How you can do it, too
Change your diet
Many experts agree that cutting down on meat, particularly red meat, is a more eco-friendly option. This is due to the environmentally harmful nature of red meat production, which uses a large amount of feed, water, and land. In fact, the University of Michigan’s Center for Sustainable Systems reports that beef gives off over six pounds of carbon dioxide per serving. In contrast, the amount created per serving of rice, carrots, apples, or potatoes is less than half a pound.
With some dietary modifications, you can combat food-related carbon emissions. For meat-lovers, you can swap beef and lamb with the more environmentally-friendly chicken. If you have the desire—and willpower—you can switch to a vegan, vegetarian, or pescatarian diet. However, you don’t have to go all in on a certain diet if you don’t feel like it’s for you; even eating more plant-based foods will make all the difference. Overall, it’s a good idea to eat as low down the food chain as often as you can; not only will this help reduce your carbon footprint, but it’s a cost-effective and healthy diet lauded by experts.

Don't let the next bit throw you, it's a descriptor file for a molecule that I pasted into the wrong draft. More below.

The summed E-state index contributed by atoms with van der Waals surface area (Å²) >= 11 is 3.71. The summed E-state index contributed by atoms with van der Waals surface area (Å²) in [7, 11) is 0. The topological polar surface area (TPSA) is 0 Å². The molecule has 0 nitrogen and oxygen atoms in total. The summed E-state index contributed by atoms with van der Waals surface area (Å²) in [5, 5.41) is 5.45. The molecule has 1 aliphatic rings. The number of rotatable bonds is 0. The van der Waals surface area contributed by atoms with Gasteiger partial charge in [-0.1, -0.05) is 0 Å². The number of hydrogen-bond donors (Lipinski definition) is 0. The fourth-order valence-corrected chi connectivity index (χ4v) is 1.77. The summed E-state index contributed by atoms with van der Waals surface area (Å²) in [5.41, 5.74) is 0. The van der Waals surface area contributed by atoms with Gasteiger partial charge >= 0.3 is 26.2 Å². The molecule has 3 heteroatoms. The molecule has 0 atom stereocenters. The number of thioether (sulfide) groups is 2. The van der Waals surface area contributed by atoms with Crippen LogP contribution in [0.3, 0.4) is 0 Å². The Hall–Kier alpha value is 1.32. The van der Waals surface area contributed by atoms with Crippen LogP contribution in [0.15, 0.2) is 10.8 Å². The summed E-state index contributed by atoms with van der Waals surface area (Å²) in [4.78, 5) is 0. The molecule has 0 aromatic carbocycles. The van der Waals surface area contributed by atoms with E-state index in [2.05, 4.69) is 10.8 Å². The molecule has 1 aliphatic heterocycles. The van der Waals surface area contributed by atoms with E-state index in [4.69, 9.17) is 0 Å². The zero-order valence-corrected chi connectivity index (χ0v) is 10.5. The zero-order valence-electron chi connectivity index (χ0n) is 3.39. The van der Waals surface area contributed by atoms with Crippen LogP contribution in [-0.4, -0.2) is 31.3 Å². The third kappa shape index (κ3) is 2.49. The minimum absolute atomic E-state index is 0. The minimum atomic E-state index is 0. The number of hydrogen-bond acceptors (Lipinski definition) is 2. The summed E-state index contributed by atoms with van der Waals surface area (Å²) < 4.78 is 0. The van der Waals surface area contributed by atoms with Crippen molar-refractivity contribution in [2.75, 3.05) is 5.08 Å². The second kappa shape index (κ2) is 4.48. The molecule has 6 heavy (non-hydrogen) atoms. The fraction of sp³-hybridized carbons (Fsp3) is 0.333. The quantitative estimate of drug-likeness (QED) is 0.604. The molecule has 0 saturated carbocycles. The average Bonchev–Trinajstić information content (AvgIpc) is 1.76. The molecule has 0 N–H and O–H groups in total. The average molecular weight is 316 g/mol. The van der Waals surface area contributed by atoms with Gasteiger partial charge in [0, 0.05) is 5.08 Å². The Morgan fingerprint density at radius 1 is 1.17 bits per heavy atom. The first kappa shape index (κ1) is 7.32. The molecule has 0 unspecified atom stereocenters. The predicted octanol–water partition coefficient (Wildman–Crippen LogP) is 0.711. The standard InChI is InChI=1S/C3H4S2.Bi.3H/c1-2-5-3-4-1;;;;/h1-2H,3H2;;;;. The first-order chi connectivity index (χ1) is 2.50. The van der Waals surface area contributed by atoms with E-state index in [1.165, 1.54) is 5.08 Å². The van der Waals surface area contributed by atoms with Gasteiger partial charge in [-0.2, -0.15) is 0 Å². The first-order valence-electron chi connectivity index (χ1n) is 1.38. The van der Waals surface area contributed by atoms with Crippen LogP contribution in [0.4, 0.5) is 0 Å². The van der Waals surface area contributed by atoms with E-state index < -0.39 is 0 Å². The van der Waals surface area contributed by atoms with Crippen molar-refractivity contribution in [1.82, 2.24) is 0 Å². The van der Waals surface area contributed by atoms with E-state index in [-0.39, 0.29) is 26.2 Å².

Produce less waste
The EPA estimates the average American produces 4.4 pounds of trash per day (that’s 1,606 pounds per year). Because of this, many people have started chasing the “zero waste” (or low waste) lifestyle, which has a huge impact on reducing our collective carbon footprint. In her book “Zero Waste Home,” Bea Johnson outlines the “5 R’s of Zero Waste Living,” which are:
- Refuse what you don’t need
- Reduce what you do need, and reconsider how much stuff you actually need
- Reuse by repurposing stuff or by using reusable items
- Recycle what you can’t refuse, reduce, or reuse
- Rot (compost) the rest
While these are general guidelines, there are numerous other ways for living zero waste. In practice, these can look like:
- Say no to straws at restaurants; bring your own metal one instead
- Challenge yourself to buy less new clothes or stick to thrifting
- Carry reusable water bottles as well as coffee cups
- Bring reusable shopping bags to grocery stores
- Before throwing things away, check if they’re recyclable
Support sustainable and ethically-sourced brands